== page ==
Whirligig (Rainbird) Review | Zzap - Everygamegoing


By Firebird
Amiga 500

Published in Zzap #43


Scientists have discovered a whole new network of universes. As each universe acted like a section of ordinary space, these areas were dubbed 'realspace' or 'Eigenspace'. Between them lie spacial warps, which are linked by gates to the Eigenspaces, rather like a funhouse maze. For this reason the network was dubbed the "Whirligig".

Well, if you understood all that then it's probably time for a rest in your rubber room! What the game entails is a search through some 4,000,000,000 spacial spheres (aaargh! That's nine zeroes!) to find the five tracts of Perfect Space wherein reside the Perfect Solids, which will yield the secret of time travel. With this, you can go back in the fourth dimension to a point in the cosmos untouched by squalid lifestyles and apocalyptic wars in space. Apparently, that point is on Earth in the year 1988.

Each level is chock-a-block with malevolent aliens who will stop at very little to get your craft disintegrating into the ether. Luckily, your Meson class fighter has two defence mechanisms - homing missiles and chaff pods which are a form of intelligent mine. Fire a missile when nothing is around, though, and it might just lock on to your own ship and blast you up the impulse engines!

Missiles, chaff and fuel are all in limited supply, so one trip through a packed Eigenspace can leave your reserves low, forcing you to restock at supply depots.

Guiding your ship through a stargate places you in gatespace through which you are transported to the next sector; the network of numbered Eigenspaces and stargates is based on certain rudimentary mathematical relationships and formulae. The key to success is to use these to plot optimum routes to the five areas of Perfect Space, numbered 6, 28, 496, 8,128 and 33,550,336. Space Invaders was never like this.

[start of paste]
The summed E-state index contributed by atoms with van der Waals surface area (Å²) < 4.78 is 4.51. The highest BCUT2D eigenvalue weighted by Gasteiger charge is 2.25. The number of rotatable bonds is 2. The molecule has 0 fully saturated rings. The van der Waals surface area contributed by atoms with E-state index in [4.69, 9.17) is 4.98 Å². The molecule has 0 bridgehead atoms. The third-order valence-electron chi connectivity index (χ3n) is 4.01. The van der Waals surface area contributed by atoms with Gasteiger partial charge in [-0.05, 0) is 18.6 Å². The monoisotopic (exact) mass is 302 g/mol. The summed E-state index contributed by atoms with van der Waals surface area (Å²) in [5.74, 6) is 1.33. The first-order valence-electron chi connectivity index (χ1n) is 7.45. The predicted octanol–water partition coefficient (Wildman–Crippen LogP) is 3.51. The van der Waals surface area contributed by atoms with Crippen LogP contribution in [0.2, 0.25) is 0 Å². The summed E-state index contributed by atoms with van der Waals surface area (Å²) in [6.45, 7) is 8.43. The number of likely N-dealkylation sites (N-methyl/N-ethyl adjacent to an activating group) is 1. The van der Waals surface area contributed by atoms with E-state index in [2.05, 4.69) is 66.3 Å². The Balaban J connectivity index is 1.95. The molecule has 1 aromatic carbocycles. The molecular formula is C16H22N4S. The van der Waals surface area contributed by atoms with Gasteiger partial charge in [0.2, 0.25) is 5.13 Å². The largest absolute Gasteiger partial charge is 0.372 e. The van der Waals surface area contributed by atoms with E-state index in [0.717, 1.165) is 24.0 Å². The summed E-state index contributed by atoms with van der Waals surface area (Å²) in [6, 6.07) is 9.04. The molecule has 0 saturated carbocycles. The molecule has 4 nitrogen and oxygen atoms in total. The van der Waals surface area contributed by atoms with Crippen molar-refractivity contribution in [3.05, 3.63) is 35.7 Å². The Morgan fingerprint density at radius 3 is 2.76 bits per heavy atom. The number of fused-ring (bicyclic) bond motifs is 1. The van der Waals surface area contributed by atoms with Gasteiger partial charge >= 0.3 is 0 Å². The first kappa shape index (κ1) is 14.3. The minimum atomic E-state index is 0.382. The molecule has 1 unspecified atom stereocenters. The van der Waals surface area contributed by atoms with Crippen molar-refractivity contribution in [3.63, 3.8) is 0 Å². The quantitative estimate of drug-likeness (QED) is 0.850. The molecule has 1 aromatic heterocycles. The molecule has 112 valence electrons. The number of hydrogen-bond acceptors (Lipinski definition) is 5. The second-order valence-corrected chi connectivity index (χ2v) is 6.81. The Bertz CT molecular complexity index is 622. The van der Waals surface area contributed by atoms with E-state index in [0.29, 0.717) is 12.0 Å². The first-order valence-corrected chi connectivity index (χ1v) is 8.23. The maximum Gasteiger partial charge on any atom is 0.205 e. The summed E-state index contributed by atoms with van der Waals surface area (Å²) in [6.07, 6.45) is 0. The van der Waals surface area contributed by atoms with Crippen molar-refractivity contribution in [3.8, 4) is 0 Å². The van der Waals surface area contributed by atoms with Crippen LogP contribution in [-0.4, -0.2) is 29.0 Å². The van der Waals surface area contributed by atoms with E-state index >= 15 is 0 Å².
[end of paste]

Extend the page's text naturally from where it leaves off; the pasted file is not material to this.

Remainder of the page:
This review has been really hard to write. The game is difficult and confusing, the instructions are tedious beyond belief and there is no story to work from. What was I supposed to do? But now the easy bit; what do I actually think? Well, to be quite honest, I *hate* it!

The layout of the game is very much like one of the 'traditional' Star Trek games with the addition of a shoot-'em-up. Now, this would be alright if the Star Trek-like bits were controllable and the shoot-'em-up bits were playable - but they're not.

Instead, the status screens are all front and the ship-blasting sections are incredibly difficult, often to the point of frustration.

Why Maelstrom decided to use a 'continuous' rotation system instead of an Asteroids-type control method, I don't know. I always seemed to whizz around in circles trying to fly a proper course.

The instructions aren't very helpful either, relying on clever-clever maths formulae to fill the space rather than giving useful information. There's nothing more I can say except that I *really* dislike this game.


Ever since Lords Of Midnight, Mike Singleton has made a selling point of packing loads of locations into his games, and Whirligig is no different.

I have to say, though, that for all its four billion levels and fancy spinning graphics, Whirligig just isn't very playable. Progressing through dozens of Eigenspaces which don't radically vary in their content is tedious enough, but the boredom is exaggerated by lengthy pauses between levels.

Ship control is also a real pain in the neck, as the mouse is just too vague for the control method. I'm sure Whirligig is technically terribly clever, and the mathematical structure of the game is intriguing, but whether it's worth shelling out £25 to play is highly questionable.


Presentation 34%
Packed with annoying delays, the control method is unruly and the instructions extremely vague.

Graphics 57%
Large and well defined, but lacking in variety.

Sound 73%
A pleasing, if inappropriate soundtrack - but spot effects lack imagination.

Hookability 22%
If you can understand the instructions after about a week, then you might get somewhere.

Lastability 31%
Four billion similar levels do not compulsive gaming make!

Overall 38%
Technically clever, but that's the problem. It's too clever.